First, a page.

Copper, Rubber and Slate: What’s the Right Choice for Your Roof?
What roof is best for you?
Now that there are more roofing options in the marketplace, homeowners are putting more thought into which materials make sense for their home. Copper, rubber and slate are three materials that might be at the top of your list. Here’s a few things you should know before you call a roofing expert.
Copper is a premium roofing material with plenty of advantages that make it attractive to homeowners across the country. Without a doubt, it’s a beautiful option both new and as it ages. Freshly installed copper has that distinctive penny hue, then develops a patina over many years that lends it a more mossy or blue-gray color. Copper roofs are a durable, inflammable material that has has the benefit of being fairly lightweight—making it easier to install, and ensuring it’s less likely to become damaged in regions with high snowfalls. The biggest issue with copper is simply that it’s more expensive, making it a less ideal choice for homeowners on a budget.
Rubber roofing (also known as EPDM) is extremely affordable, which has made it a top choice for many homeowners over the years. It’s easy to install and qualifies as low maintenance—unlike wooden shingles, for example, you won’t encounter rot and chipping over time. Rubber also reflects heat, acting as an insulator during the hot summer months. One of the disadvantages of rubber is that, although it can last a long time, the color often fades quite quickly. This can be a big drawback in sloped-roof homes, where the roof will be highly visible. The typical homeowner will often choose to re-paint their rubber roof every 10 years or so.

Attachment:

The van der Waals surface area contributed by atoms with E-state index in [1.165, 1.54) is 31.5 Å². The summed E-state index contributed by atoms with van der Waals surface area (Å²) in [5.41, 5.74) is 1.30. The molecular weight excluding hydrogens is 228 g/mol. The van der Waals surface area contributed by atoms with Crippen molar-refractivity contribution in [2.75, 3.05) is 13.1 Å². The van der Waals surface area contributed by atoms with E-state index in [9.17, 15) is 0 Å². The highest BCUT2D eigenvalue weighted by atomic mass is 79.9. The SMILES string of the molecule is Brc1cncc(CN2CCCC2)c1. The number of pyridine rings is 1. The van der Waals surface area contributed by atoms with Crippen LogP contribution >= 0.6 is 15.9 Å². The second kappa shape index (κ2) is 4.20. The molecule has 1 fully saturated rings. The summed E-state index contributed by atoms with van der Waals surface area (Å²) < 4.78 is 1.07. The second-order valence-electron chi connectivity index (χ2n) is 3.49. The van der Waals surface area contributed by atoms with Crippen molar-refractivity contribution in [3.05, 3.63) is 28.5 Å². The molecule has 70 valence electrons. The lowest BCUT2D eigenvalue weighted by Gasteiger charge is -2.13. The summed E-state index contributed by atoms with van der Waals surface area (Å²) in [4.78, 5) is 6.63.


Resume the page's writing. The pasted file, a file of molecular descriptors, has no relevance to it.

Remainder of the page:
Slate roofing is easily the roofing with the most longevity—making it appealing both for current homeownership, and for retaining value when it comes time to sell your house. Whereas rubber roofing needs to be replaced every 30 years or so, slate can last as long as 200 years. One of the disadvantages of a slate roof is their weight—for areas that receive high levels of snowfall, heavy roofs coupled with snow can potentially damage the house’s structure. On the other hand, heavy tiles are ideal for windy areas. Slate roofing is considered a premium roof material and is more expensive to install (it’s fixed to the roof with nails, as opposed to rubber, which is glued). Undeniably, though, slate is a beautiful construction material thanks to its natural variation in hue.
When it comes time to replace your home’s roof, which roofing material makes the most sense for your home? Talk to the roofing experts at Driscoll Contracting to find out more about what you can expect from slate, rubber, copper and more. We are happy to help you make the best decision for you and your home. Contact us on our website or give us a call at 781-405-5584.